Upending Conventional Wisdom

Double-stranded DNA with no nicks or free ends is attached to a glass slide and a tiny bead, then gently pulled by an optical trap until the DNA “overstretches” and becomes 70% longer. The Perkins group has shown that peeling from nicks or free ends is not the only possible mechanism at play in DNA overstretching at 65 pN.

Image Credit
Brad Baxley / JILA

In science, it can be fun and interesting to upend conventional wisdom. A good example is what just happened to a widely accepted explanation for overstretching of double-stranded DNA (dsDNA). Overstretching occurs suddenly when researchers add a tiny increment of force to dsDNA that is already experiencing a pulling force of approximately 65 pN. (A piconewton is a trillionth of a newton, which is roughly equal to the gravitational force on a medium-sized apple). The small additional force causes the dsDNA to suddenly become 70% longer — as it stretches like a slinky.

The mechanism for such DNA overstretching has been the subject of active debate for the last 15 years. In 2009, however, most biophysicists were sure that a Dutch group had finally done the definitive experiment: They saw that the extra force caused single strands of DNA to peel apart starting from either broken bonds in the DNA backbone (nicks) or loose-hanging single DNA strands (free ends). In fact, researchers from Northeastern University and the University of Minnesota declared this work the “smoking gun” and the matter was settled; the mechanism of overstretching was force-induced peeling from free ends or nicks.

Recently, however, research associate Hern Paik and Fellow Tom Perkins began to wonder what would happen to dsDNA in an overstretching experiment if it didn’t have any nicks or free ends. Paik devised an elegant experiment in which he could make a sample with no nicks or free ends, but still leave the DNA free to twirl around. To allow for this rotation, he attached a small loop of DNA to a longer DNA molecule. Importantly, the loop contained a single chemical group that the researchers used to attach the loop to a bead that could be pulled by an optical trap. The resulting single attachment allowed rotation of the DNA with respect to the bead. Paik fastened the other end of the DNA via both its strands to the surface of a glass slide, a geometry that eliminated any free ends.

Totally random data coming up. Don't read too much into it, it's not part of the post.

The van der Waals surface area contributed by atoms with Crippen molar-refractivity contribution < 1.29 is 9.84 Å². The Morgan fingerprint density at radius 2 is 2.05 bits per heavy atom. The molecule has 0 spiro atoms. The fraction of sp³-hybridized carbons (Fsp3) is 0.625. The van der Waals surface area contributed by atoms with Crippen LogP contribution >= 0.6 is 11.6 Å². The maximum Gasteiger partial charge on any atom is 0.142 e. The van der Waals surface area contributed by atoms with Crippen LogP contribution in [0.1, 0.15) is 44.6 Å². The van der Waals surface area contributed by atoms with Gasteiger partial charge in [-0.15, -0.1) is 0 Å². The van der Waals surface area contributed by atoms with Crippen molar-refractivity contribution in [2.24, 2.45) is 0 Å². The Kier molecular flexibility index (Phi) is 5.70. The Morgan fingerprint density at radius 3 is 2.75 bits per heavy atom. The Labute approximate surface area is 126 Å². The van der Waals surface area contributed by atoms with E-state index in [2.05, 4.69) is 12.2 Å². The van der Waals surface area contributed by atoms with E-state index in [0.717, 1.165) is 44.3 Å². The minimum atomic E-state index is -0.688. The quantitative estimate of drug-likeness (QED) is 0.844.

In a series of carefully constructed overstretching experiments, Paik found that when he tugged on this dsDNA at 65 pN, it still increased in length by 70% — even though it contained no nicks or free ends. The new experiment showed the smoking gun wasn’t conclusive after all. Clearly, the sole mechanism for DNA overstretching is not peeling. The challenge now is to explain why dsDNA that lacks nicks or free ends overstretches at the same force implicated in force-induced peeling.

“Our data, in conjunction with prior work, suggest that there are two distinct structures produced by overstretching dsDNA,” says Perkins. “Since the two structures appear to have similar mechanical properties, they may lie at the root of this controversy.”

One structure is the peeled DNA seen by the Dutch group. The big question now is: what is the other structure? It may be molten DNA, or M-DNA. M-DNA would be created if dsDNA internally melts into a pair of parallel ssDNA during overstretching. This mechanism would not require nicks or free ends. Another possibility is that a new form of dsDNA, called S-DNA, appears during overstretching. In S-DNA, the base pairs would remain intact, but the DNA double helix would unwind into a straight ladderlike structure that is approximately 70% longer than the classic double-helix structure of dsDNA.

Paik and Perkins are now working to better understand what actually happens during overstretching. They want to see how temperature, acidity, and salt concentrations effect overstretching and thereby determine if overstretched DNA (without nicks) forms via M-DNA or S-DNA. Their goal is a deeper understanding of the science of DNA overstretching. This understanding will be invaluable for the development of DNA as a standard for forces between 0.1 and 100 pN (See JILA Light & Matter, Winter 2008). - Julie Phillips

Principal Investigators
Research Topics